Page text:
It takes a brave author to write an autobiographical play which places himself as the central character and which goes on to expose and satirise the industry within which he strives to remain employed. In doing just that, David Henry Hwang won himself an Obie award and was a finalist for the Pulitzer prize for Yellow Face in 2008. No surprise though, as his best known multi-award winning Broadway debut work, M.Butterfly, which was also made into a film, placed him firmly on the map of bright and significant East Asian writers.

Hwang, or DHH as the author is known, led a series of protests in the 1990s when British actor Jonathan Pryce was cast in the role of an Asian in Miss Saigon. This race-blind casting still causes concern in some circles, particularly in the light of the recent decision by the RSC to cast only three East Asian actors in minor roles in The Orphan of Zhao, a play described as the Chinese Hamlet. Although Yellow Face might initially seem more like a dramatic documentary, given its narrative structure and frequent played-out flashbacks, it is in fact a cleverly constructed piece of writing with pseudo-factual events which highlight, among other things, the difficulties faced when casting productions with ethnic roles.   

In this work the issue is compounded when, whilst casting his new play Face Value, DHH accidentally casts a Caucasian actor "Marcus G. Dahlman" as the lead and in order to save face, creates a back story that he is, in fact, a Siberian Jew. But there is no option but to find a way of sacking him, and so in a comedic twist, "Marcus G", the stage name suggested to him by DHH, goes on to much success playing to type, including the King of Siam in the musical The King And I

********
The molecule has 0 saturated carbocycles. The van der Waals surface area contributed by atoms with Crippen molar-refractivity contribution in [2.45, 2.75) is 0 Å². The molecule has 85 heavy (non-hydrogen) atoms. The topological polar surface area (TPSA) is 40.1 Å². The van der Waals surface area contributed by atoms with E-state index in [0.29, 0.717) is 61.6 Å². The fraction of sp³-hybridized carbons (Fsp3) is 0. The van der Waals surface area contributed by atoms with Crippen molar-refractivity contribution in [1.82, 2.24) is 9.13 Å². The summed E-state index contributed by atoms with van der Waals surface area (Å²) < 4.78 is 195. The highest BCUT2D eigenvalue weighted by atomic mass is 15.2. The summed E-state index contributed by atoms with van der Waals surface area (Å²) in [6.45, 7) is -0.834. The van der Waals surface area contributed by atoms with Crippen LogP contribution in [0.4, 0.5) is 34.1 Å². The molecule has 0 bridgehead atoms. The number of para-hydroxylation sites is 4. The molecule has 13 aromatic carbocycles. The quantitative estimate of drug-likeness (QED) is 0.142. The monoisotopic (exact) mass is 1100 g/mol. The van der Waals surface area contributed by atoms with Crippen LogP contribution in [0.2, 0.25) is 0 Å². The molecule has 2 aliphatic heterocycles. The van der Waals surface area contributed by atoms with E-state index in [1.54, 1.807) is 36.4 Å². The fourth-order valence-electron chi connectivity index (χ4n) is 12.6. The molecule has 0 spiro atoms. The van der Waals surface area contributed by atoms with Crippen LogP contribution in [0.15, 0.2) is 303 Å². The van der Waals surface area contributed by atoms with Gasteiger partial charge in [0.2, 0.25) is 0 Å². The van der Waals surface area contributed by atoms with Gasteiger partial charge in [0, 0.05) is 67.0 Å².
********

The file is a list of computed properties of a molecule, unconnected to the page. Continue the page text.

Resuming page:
American actor Kevin Shen, in his professional stage debut, gives a convincing and solid performance as DHH – battling his own demons, in addition to the casting fiasco and his banking father, HYH (played with great nonchalant humour by David Yip) is indicted for fraud. The part of Marcus is filled by Ben Starr, also making his professional stage debut, in a thoroughly compelling tour-de-force as the hot-shot whose new persona has transformed him into something of a community activist.   

When DHH's world comes crashing down around him, he is confronted by aggressive journalist "Name withheld on advice of counsel" who seeks merely to get the truth, but ends up becoming the inspiration for the work we're watching. Christy Meyer is intensely focused as the virtual cross-examiner, together with Shen providing the most brilliant exchanges and reversal of intention. Rounding it off, in a seemingly self-indulgent manner, the author is challenged by his own creation towards the end – which nicely takes us full circle to the start of the piece.

In Lily Arnold's simplistic but purposeful grey set which is in the round, or literally in the square, with audience seating on all four sides, the cast are fully exposed. Initially, the fast-paced nature of the exchanges with multiple characters around the auditorium can be disconcerting, but it certainly gives the neck muscles a good work out! However, Joshua Carr's sympathetic lighting changes pinpoint the action and director Alex Sims has ensured the fluidity of movement fits perfectly with the nature of the scenes. He's also drilled a sterling cast – four of whom play well over forty characters between them, all with distinct personalities. A superb team effort in a superb new venue.

Yellow Face, at Park TheatreJoe Crystal reviews Yellow Face at the Park Theatre.4